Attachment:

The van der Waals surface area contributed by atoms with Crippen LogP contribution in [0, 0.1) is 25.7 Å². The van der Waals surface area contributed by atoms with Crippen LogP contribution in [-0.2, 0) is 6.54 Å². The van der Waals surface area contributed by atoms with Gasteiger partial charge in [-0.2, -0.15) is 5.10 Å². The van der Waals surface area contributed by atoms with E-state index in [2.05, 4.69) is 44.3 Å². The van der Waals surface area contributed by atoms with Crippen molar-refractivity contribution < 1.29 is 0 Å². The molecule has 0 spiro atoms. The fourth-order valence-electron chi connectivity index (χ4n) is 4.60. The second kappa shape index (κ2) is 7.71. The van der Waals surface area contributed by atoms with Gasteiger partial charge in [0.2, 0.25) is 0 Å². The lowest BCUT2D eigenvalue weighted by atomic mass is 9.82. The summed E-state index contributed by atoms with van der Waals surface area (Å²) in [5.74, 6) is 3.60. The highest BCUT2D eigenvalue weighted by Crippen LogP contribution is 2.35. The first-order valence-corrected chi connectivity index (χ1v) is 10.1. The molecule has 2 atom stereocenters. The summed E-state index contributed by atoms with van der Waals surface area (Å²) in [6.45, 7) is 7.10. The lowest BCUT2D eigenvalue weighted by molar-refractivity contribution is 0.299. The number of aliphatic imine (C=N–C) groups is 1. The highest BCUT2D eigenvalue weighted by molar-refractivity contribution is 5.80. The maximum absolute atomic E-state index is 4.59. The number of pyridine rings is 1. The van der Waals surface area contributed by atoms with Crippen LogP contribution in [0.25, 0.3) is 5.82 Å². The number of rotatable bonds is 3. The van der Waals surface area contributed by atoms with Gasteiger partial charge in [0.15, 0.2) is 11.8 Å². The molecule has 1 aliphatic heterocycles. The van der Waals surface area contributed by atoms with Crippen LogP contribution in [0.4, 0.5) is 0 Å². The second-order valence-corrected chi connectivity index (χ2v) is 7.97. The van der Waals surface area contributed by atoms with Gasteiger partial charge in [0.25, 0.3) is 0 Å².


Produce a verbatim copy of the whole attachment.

The van der Waals surface area contributed by atoms with Crippen LogP contribution in [0, 0.1) is 25.7 Å². The van der Waals surface area contributed by atoms with Crippen LogP contribution in [-0.2, 0) is 6.54 Å². The van der Waals surface area contributed by atoms with Gasteiger partial charge in [-0.2, -0.15) is 5.10 Å². The van der Waals surface area contributed by atoms with E-state index in [2.05, 4.69) is 44.3 Å². The van der Waals surface area contributed by atoms with Crippen molar-refractivity contribution < 1.29 is 0 Å². The molecule has 0 spiro atoms. The fourth-order valence-electron chi connectivity index (χ4n) is 4.60. The second kappa shape index (κ2) is 7.71. The van der Waals surface area contributed by atoms with Gasteiger partial charge in [0.2, 0.25) is 0 Å². The lowest BCUT2D eigenvalue weighted by atomic mass is 9.82. The summed E-state index contributed by atoms with van der Waals surface area (Å²) in [5.74, 6) is 3.60. The highest BCUT2D eigenvalue weighted by Crippen LogP contribution is 2.35. The first-order valence-corrected chi connectivity index (χ1v) is 10.1. The molecule has 2 atom stereocenters. The summed E-state index contributed by atoms with van der Waals surface area (Å²) in [6.45, 7) is 7.10. The lowest BCUT2D eigenvalue weighted by molar-refractivity contribution is 0.299. The number of aliphatic imine (C=N–C) groups is 1. The highest BCUT2D eigenvalue weighted by molar-refractivity contribution is 5.80. The maximum absolute atomic E-state index is 4.59. The number of pyridine rings is 1. The van der Waals surface area contributed by atoms with Crippen LogP contribution in [0.25, 0.3) is 5.82 Å². The number of rotatable bonds is 3. The van der Waals surface area contributed by atoms with Gasteiger partial charge in [0.15, 0.2) is 11.8 Å². The molecule has 1 aliphatic heterocycles. The van der Waals surface area contributed by atoms with Crippen LogP contribution in [0.4, 0.5) is 0 Å². The second-order valence-corrected chi connectivity index (χ2v) is 7.97. The van der Waals surface area contributed by atoms with Gasteiger partial charge in [0.25, 0.3) is 0 Å².